Peel held his arm out to me like a piece of meat, like it wasn’t his, like it was something he found. He looked to me for a reaction at what I saw: the spots along his veins, scarred over, purple. He was looking for answers, trying to understand through me what I saw, why he did it. I didn’t have any answers, I didn’t know.
He gave me a brass cracker for whip-its when I moved to Philadelphia. I didn’t need one, but kept it because it was from him. The strands of his hair fell loose from his pony-tail and the bags under his eyes took on more folds when he was high. He got slow and languid, distant, compliant.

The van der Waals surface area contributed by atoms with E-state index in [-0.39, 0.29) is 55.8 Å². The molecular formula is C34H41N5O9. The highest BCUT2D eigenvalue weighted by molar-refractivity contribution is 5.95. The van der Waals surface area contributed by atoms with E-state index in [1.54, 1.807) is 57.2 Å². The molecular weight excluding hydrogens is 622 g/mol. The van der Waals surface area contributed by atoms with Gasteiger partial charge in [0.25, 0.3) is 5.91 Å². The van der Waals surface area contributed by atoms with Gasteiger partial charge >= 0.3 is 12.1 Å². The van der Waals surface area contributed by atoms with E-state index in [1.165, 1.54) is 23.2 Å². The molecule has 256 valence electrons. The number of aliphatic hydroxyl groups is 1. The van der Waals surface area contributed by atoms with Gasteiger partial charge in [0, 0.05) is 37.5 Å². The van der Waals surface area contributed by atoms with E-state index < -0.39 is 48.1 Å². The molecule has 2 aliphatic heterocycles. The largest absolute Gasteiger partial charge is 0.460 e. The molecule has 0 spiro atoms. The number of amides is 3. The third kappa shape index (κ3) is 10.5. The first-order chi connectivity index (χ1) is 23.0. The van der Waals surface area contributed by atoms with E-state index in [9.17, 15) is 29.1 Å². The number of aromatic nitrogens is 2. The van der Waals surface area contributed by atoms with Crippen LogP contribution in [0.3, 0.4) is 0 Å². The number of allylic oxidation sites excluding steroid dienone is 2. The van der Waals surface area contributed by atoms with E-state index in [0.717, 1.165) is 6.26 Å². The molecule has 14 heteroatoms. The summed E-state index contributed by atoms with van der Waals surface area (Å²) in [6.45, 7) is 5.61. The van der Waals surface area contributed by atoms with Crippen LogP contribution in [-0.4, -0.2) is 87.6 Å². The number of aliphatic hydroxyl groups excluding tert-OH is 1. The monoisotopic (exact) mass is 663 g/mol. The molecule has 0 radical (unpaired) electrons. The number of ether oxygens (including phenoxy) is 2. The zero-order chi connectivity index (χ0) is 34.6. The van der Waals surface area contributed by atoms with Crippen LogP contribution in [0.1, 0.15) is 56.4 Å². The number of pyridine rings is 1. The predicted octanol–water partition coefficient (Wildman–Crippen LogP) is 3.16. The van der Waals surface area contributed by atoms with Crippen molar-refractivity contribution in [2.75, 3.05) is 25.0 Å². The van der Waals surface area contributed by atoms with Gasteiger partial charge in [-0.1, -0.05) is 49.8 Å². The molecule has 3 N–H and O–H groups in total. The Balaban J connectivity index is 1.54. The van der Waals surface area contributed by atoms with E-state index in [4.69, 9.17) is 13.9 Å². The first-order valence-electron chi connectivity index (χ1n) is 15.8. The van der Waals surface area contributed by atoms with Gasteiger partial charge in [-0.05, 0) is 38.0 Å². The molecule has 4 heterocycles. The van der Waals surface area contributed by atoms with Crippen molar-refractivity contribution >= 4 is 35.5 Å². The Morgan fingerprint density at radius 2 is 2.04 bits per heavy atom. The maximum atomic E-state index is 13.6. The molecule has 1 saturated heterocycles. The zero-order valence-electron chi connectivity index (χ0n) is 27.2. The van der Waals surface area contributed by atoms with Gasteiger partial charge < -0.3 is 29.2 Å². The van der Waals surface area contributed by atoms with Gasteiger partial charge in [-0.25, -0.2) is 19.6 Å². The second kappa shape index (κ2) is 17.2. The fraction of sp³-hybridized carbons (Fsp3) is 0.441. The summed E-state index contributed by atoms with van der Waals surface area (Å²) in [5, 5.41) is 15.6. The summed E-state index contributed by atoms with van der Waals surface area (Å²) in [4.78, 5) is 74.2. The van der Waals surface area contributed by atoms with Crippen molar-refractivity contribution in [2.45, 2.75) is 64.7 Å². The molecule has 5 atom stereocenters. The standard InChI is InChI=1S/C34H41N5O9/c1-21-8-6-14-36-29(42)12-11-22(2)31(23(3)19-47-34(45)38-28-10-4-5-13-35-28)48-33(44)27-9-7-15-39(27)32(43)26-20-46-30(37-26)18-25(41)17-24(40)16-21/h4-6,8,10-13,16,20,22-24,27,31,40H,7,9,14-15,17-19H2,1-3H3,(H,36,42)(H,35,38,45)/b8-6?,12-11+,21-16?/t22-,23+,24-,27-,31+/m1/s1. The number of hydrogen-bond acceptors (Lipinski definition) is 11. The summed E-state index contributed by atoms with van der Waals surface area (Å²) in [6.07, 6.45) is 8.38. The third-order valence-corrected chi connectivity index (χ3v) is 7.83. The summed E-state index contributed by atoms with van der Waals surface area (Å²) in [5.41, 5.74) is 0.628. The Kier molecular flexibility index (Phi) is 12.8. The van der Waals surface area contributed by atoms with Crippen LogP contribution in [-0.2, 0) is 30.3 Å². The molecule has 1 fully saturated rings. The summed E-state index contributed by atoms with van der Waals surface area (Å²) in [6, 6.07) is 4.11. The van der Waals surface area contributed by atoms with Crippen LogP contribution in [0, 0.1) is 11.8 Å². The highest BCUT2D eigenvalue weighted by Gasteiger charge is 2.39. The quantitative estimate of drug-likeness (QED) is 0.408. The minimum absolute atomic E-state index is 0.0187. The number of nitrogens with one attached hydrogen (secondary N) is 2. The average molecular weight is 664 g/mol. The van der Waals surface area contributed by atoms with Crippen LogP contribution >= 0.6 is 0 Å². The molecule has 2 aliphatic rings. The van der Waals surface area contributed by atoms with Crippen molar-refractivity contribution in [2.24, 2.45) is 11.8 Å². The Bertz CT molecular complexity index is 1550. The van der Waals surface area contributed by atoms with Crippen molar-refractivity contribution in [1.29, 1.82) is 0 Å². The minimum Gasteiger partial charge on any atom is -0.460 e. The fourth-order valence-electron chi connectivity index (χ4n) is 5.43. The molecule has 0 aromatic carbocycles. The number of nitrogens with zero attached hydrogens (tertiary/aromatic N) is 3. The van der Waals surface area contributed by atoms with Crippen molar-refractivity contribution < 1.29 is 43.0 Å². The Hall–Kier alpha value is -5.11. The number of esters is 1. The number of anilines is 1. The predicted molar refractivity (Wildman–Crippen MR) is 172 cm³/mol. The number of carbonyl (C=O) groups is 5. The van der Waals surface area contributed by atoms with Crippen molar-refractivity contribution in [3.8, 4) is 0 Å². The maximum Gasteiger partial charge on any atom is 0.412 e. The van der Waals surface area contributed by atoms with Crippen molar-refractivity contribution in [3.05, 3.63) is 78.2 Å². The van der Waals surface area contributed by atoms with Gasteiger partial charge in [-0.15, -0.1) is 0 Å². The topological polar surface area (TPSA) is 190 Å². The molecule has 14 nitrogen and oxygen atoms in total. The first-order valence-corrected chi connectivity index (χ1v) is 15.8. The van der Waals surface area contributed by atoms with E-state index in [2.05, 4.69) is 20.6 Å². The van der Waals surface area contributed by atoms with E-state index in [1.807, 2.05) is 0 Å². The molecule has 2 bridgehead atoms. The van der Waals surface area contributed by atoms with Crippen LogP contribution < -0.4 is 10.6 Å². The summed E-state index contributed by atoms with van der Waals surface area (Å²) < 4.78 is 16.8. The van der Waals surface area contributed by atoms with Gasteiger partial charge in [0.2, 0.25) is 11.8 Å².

His wrists were thin and his forearms were strong from playing pool, that stern poolroom look with his foul-mouthed girlfriend and ten-speed parked outside without a lock.
Peel wanted a friend I think, but didn’t know how. He wore the same sweat shirt every day, kept to the shadows, and knew his time on Earth was brief. He was an alley cat who disappeared with no pictures, just one letter that says ‘brother’ on the envelope, in the line above my address.